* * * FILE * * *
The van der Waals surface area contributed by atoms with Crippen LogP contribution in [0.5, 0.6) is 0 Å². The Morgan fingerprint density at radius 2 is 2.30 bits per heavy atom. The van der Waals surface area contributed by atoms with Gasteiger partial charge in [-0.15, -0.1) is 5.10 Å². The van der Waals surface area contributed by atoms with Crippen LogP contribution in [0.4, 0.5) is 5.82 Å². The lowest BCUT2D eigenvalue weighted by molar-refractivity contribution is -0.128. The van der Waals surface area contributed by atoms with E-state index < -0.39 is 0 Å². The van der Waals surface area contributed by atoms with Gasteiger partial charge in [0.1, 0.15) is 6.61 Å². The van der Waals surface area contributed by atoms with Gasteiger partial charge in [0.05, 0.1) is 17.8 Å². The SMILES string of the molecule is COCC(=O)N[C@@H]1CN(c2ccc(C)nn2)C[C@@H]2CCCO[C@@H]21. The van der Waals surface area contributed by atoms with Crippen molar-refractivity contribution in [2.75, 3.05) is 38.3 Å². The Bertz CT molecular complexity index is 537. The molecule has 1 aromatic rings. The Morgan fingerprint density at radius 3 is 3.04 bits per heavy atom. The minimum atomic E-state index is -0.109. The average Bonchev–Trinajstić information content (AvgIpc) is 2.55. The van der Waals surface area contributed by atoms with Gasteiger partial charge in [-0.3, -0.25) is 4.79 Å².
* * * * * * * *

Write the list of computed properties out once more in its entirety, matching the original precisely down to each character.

The van der Waals surface area contributed by atoms with Crippen LogP contribution in [0.5, 0.6) is 0 Å². The Morgan fingerprint density at radius 2 is 2.30 bits per heavy atom. The van der Waals surface area contributed by atoms with Gasteiger partial charge in [-0.15, -0.1) is 5.10 Å². The van der Waals surface area contributed by atoms with Crippen LogP contribution in [0.4, 0.5) is 5.82 Å². The lowest BCUT2D eigenvalue weighted by molar-refractivity contribution is -0.128. The van der Waals surface area contributed by atoms with E-state index < -0.39 is 0 Å². The van der Waals surface area contributed by atoms with Gasteiger partial charge in [0.1, 0.15) is 6.61 Å². The van der Waals surface area contributed by atoms with Gasteiger partial charge in [0.05, 0.1) is 17.8 Å². The SMILES string of the molecule is COCC(=O)N[C@@H]1CN(c2ccc(C)nn2)C[C@@H]2CCCO[C@@H]21. The van der Waals surface area contributed by atoms with Crippen molar-refractivity contribution in [2.75, 3.05) is 38.3 Å². The Bertz CT molecular complexity index is 537. The molecule has 1 aromatic rings. The Morgan fingerprint density at radius 3 is 3.04 bits per heavy atom. The minimum atomic E-state index is -0.109. The average Bonchev–Trinajstić information content (AvgIpc) is 2.55. The van der Waals surface area contributed by atoms with Gasteiger partial charge in [-0.3, -0.25) is 4.79 Å².